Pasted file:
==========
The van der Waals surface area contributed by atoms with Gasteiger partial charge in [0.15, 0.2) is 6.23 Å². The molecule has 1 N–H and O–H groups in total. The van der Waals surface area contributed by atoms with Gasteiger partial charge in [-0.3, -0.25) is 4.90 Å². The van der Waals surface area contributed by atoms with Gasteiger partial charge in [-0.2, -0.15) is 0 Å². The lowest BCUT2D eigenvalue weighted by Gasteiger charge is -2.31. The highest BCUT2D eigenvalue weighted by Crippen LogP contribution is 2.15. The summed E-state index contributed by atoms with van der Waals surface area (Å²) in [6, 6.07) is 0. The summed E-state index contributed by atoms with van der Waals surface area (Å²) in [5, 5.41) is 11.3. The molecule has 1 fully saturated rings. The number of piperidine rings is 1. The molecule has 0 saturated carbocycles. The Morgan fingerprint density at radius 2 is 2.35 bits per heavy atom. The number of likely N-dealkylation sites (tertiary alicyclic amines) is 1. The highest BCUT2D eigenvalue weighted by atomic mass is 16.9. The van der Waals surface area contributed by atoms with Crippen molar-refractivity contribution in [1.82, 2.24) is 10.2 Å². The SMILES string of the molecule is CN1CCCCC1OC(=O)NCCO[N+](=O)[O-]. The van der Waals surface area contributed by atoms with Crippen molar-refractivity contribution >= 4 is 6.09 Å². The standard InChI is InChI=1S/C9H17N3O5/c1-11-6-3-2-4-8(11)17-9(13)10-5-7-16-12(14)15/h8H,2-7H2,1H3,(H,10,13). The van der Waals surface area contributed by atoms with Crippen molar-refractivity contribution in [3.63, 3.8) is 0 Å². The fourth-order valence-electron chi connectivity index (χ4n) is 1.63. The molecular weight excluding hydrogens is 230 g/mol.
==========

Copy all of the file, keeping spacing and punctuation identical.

The van der Waals surface area contributed by atoms with Gasteiger partial charge in [0.15, 0.2) is 6.23 Å². The molecule has 1 N–H and O–H groups in total. The van der Waals surface area contributed by atoms with Gasteiger partial charge in [-0.3, -0.25) is 4.90 Å². The van der Waals surface area contributed by atoms with Gasteiger partial charge in [-0.2, -0.15) is 0 Å². The lowest BCUT2D eigenvalue weighted by Gasteiger charge is -2.31. The highest BCUT2D eigenvalue weighted by Crippen LogP contribution is 2.15. The summed E-state index contributed by atoms with van der Waals surface area (Å²) in [6, 6.07) is 0. The summed E-state index contributed by atoms with van der Waals surface area (Å²) in [5, 5.41) is 11.3. The molecule has 1 fully saturated rings. The number of piperidine rings is 1. The molecule has 0 saturated carbocycles. The Morgan fingerprint density at radius 2 is 2.35 bits per heavy atom. The number of likely N-dealkylation sites (tertiary alicyclic amines) is 1. The highest BCUT2D eigenvalue weighted by atomic mass is 16.9. The van der Waals surface area contributed by atoms with Crippen molar-refractivity contribution in [1.82, 2.24) is 10.2 Å². The SMILES string of the molecule is CN1CCCCC1OC(=O)NCCO[N+](=O)[O-]. The van der Waals surface area contributed by atoms with Crippen molar-refractivity contribution >= 4 is 6.09 Å². The standard InChI is InChI=1S/C9H17N3O5/c1-11-6-3-2-4-8(11)17-9(13)10-5-7-16-12(14)15/h8H,2-7H2,1H3,(H,10,13). The van der Waals surface area contributed by atoms with Crippen molar-refractivity contribution in [3.63, 3.8) is 0 Å². The fourth-order valence-electron chi connectivity index (χ4n) is 1.63. The molecular weight excluding hydrogens is 230 g/mol.